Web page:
The Tehran conference was a summit conference between the leaders of the Allies, under the code name EUREKA (= Eureka). It was held in Tehran, Iran, from 28 November to 1 December 1943. At the leaders” level, American President Franklin Roosevelt, British Prime Minister Winston Churchill and Soviet Union leader Joseph Stalin participated. It followed, in time, the Cairo Conference, which ended on 27 November 1943, and was held without Stalin”s presence, but with that of Chiang Kai-shek. In fact, it was the first conference in which all three leaders participated. The decisions taken at the Tehran Conference were a prelude to the decisions that were simply ratified at the Yalta Conference in 1945, and in this respect it is considered one of the most important conferences of the war.
Since the entry of the Soviet Union into the war in 1941, Stalin has not ceased to ask his Western allies to create a second front in Europe. The Westerners countered that the creation of such a front would result in heavy casualties and, consequently, a wait-and-see attitude should be adopted until the necessary conditions for a similar campaign were secured. Stalin”s fears were not entirely unjustified: The USSR was facing enormous pressure from Nazi Germany and, until its decisive victory at Stalingrad, any withdrawal of the Western allies from the conflict meant that the USSR was strongly facing the spectre of defeat. Stalin”s distrust was due to the fact that he believed that the Western ”capitalist” powers disliked communism and the delay in opening a second front in Europe was simply a pretext to give the Nazis time to destroy the Soviet Union.
At the time of the conference the situation on the planet is as follows:
After the situation that has already developed, a meeting of the “big three” (the Big Three, as the allied leaders are called) is deemed necessary to formulate the further stance and policy to be followed.
The American President had already wanted a meeting with the other two leaders at the time of the attack on Pearl Harbor in order to better coordinate their military actions. He had to wait two years for this wish to be fulfilled. But when the time came for the meeting, interests had changed: The expansion of the Axis forces had been brought under control while the Allied victory on the military level was already looming. FDR was now concerned with the political problems that would arise after the end of the war. Moreover, the Alliance was beginning to show cracks as more and more disagreements arose that required the leaders” immediate attention, and Roosevelt believed he could communicate better with Stalin than with Churchill.
Already in May 1942 Roosevelt had proposed to Stalin, through Harriman, a meeting between them somewhere in the Bering Strait or Iceland. Stalin missed the opportunity, although he wanted a meeting, because he was afraid of air travel.In July Stalin wrote to Roosevelt that “the great strategic questions cannot be solved by the military alone”. A flurry of exchanges of messages and proposals followed, mainly between Roosevelt and Churchill, before the meeting in Tehran was finally made possible.
After Stalin”s statement “on military matters”, Roosevelt decided, whenever the conference was held, not to take Foreign Minister Kordel Hull with him. The main reason for this was not formalities, as he told the other two, but the President was afraid of interference from his Minister, who kept reminding him that he was “giving a lot to the Russians” and did not want to have anyone at his side to advise him what to do and what to say. Yet Hal could not be ignored: He had agreed to take over the Foreign Office on condition that he would “participate in every possible way in the formulation and implementation of foreign policy”. He also put forward the argument that ”great military questions are impossible to resolve without causing political interference”. Hull had initially acquiesced to the President”s wishes until he learned that his British counterpart, Anthony Eden, would be attending the planned conference. When he mentioned this to Roosevelt, he replied that “the American and British systems of government are completely different.” Hall finally gave in to the President”s wishes.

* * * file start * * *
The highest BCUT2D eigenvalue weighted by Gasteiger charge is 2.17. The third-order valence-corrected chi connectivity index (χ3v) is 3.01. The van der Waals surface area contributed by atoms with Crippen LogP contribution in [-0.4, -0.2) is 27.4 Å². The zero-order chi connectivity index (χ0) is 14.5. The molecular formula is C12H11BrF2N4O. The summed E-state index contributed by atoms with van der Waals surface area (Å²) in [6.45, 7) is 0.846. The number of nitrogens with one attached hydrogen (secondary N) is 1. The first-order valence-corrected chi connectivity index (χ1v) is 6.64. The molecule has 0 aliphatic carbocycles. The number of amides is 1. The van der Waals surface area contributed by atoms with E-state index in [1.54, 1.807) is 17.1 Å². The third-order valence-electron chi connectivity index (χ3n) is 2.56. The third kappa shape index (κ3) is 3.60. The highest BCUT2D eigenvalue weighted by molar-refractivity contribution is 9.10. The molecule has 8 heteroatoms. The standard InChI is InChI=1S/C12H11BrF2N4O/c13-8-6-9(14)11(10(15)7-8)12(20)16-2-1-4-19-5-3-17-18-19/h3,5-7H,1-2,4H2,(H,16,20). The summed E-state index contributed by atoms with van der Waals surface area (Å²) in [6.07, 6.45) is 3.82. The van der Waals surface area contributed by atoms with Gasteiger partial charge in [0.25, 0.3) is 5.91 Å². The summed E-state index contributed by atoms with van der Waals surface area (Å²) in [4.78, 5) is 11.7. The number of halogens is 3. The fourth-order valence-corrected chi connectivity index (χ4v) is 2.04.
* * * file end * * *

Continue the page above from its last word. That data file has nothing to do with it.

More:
Roosevelt also wished that there should be no representatives of the press at the conference. Of course, matters of great importance and secrecy were to be discussed, and Roosevelt was sure that Stalin would not speak openly and clearly if journalists were present. At the same time, he did not want to give handholds to those who criticized his policy on War issues.
The choice of Tehran
In the meantime, numerous suggestions had been made for the choice of the exact meeting point and almost all points of the waterway had been suggested. Roosevelt was already in poor health and Stalin”s attitude was of no help: The Soviet insisted that the conference be held in Moscow, which had already irritated Churchill. Hull had already gone to Moscow to arrange the meeting and Roosevelt had already turned down Tehran. When Roosevelt suggested other meeting places, Stalin replied, rather haughtily, that “he was the head of a great nation and could not be absent from his country while it was at war”. The American replied, probably in the same tone, that he too was the leader of a great nation at war and also could not be absent for long, as the Constitution obliged him to ratify with his signature every law passed by Congress within ten days. It was just that the journey to Moscow was too long and he proposed to “split the distance.” Stalin is adamant. Moscow, Tehran or postpone the meeting until 1944. Hal believes the latter will be what the President will approve, but his impatience is much stronger: Roosevelt relents and agrees to go to Tehran In fact, Stalin suggested this city because he could get there without using an airplane, given his airplane phobia. Moreover, the city had a direct telephone connection to Moscow.
Before the two Western leaders left for Tehran, they passed through Cairo, where they met Chinese leader Chiang Kai-shek.
Roosevelt”s attitude is quite strange for an ally of such a nature as Britain. He believes that with Stalin he can discuss with him much more easily and they can take major decisions together – he does not believe the same about Churchill. The reason is that the British are conservative to anachronistic: he is committed to monarchy, a fanatical anti-communist, clearly a colonialist. The British Empire, of which he is a champion, is the quintessence of oppression and therefore should not survive after the War. On the contrary, he considers Stalin “in the stream of history” and strongly opposes the views of his advisers – and even people who know things and situations, such as the US military attaché in Moscow, who openly expresses the view that he considers “a possible US-Bolshevik alliance to be at least curious”.